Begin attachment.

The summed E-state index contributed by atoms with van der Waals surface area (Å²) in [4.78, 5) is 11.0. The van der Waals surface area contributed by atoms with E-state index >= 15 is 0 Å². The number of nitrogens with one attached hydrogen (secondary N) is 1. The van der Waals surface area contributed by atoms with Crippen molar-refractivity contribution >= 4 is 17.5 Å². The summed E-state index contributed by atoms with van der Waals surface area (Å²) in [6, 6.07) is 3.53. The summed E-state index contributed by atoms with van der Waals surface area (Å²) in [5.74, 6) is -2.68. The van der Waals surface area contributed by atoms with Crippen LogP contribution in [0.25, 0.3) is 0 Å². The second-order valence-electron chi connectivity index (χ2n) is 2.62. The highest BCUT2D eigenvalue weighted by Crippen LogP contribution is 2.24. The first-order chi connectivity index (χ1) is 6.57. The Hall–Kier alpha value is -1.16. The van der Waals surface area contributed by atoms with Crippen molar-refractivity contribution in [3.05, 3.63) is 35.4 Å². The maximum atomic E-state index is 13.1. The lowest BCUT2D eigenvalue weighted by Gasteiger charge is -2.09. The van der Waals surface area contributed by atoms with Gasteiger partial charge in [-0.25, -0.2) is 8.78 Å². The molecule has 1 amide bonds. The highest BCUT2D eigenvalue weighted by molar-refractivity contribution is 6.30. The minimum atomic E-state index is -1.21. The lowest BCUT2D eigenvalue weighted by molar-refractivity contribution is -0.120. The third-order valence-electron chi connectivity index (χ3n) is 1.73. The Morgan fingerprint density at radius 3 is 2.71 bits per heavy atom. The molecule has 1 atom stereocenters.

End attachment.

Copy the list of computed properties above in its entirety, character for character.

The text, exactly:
The summed E-state index contributed by atoms with van der Waals surface area (Å²) in [4.78, 5) is 11.0. The van der Waals surface area contributed by atoms with E-state index >= 15 is 0 Å². The number of nitrogens with one attached hydrogen (secondary N) is 1. The van der Waals surface area contributed by atoms with Crippen molar-refractivity contribution >= 4 is 17.5 Å². The summed E-state index contributed by atoms with van der Waals surface area (Å²) in [6, 6.07) is 3.53. The summed E-state index contributed by atoms with van der Waals surface area (Å²) in [5.74, 6) is -2.68. The van der Waals surface area contributed by atoms with Crippen LogP contribution in [0.25, 0.3) is 0 Å². The second-order valence-electron chi connectivity index (χ2n) is 2.62. The highest BCUT2D eigenvalue weighted by Crippen LogP contribution is 2.24. The first-order chi connectivity index (χ1) is 6.57. The Hall–Kier alpha value is -1.16. The van der Waals surface area contributed by atoms with Crippen molar-refractivity contribution in [3.05, 3.63) is 35.4 Å². The maximum atomic E-state index is 13.1. The lowest BCUT2D eigenvalue weighted by Gasteiger charge is -2.09. The van der Waals surface area contributed by atoms with Gasteiger partial charge in [-0.25, -0.2) is 8.78 Å². The molecule has 1 amide bonds. The highest BCUT2D eigenvalue weighted by molar-refractivity contribution is 6.30. The minimum atomic E-state index is -1.21. The lowest BCUT2D eigenvalue weighted by molar-refractivity contribution is -0.120. The third-order valence-electron chi connectivity index (χ3n) is 1.73. The Morgan fingerprint density at radius 3 is 2.71 bits per heavy atom. The molecule has 1 atom stereocenters.